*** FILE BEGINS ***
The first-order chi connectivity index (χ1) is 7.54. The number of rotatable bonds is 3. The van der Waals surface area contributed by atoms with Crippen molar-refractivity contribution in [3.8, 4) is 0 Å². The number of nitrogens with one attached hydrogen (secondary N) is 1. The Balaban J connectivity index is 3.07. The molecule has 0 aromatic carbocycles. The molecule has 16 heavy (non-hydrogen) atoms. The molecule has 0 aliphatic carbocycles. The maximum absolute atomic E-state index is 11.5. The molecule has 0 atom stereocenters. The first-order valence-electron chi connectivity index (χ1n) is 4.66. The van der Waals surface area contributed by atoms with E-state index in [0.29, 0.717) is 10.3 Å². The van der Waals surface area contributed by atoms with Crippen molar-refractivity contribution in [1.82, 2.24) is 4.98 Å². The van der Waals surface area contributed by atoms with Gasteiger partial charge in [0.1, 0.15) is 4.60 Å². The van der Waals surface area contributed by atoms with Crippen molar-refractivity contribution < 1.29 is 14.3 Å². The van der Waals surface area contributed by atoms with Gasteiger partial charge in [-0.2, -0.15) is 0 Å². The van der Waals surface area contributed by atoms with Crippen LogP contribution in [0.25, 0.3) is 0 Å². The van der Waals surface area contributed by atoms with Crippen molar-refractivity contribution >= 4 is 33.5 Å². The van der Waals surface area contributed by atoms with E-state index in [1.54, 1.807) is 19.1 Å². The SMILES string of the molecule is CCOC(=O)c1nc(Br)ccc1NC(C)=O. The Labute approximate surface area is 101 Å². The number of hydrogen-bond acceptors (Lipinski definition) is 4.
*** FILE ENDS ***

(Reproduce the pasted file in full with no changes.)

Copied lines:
The first-order chi connectivity index (χ1) is 7.54. The number of rotatable bonds is 3. The van der Waals surface area contributed by atoms with Crippen molar-refractivity contribution in [3.8, 4) is 0 Å². The number of nitrogens with one attached hydrogen (secondary N) is 1. The Balaban J connectivity index is 3.07. The molecule has 0 aromatic carbocycles. The molecule has 16 heavy (non-hydrogen) atoms. The molecule has 0 aliphatic carbocycles. The maximum absolute atomic E-state index is 11.5. The molecule has 0 atom stereocenters. The first-order valence-electron chi connectivity index (χ1n) is 4.66. The van der Waals surface area contributed by atoms with E-state index in [0.29, 0.717) is 10.3 Å². The van der Waals surface area contributed by atoms with Crippen molar-refractivity contribution in [1.82, 2.24) is 4.98 Å². The van der Waals surface area contributed by atoms with Gasteiger partial charge in [0.1, 0.15) is 4.60 Å². The van der Waals surface area contributed by atoms with Crippen molar-refractivity contribution < 1.29 is 14.3 Å². The van der Waals surface area contributed by atoms with Gasteiger partial charge in [-0.2, -0.15) is 0 Å². The van der Waals surface area contributed by atoms with Crippen LogP contribution in [0.25, 0.3) is 0 Å². The van der Waals surface area contributed by atoms with Crippen molar-refractivity contribution >= 4 is 33.5 Å². The van der Waals surface area contributed by atoms with E-state index in [1.54, 1.807) is 19.1 Å². The SMILES string of the molecule is CCOC(=O)c1nc(Br)ccc1NC(C)=O. The Labute approximate surface area is 101 Å². The number of hydrogen-bond acceptors (Lipinski definition) is 4.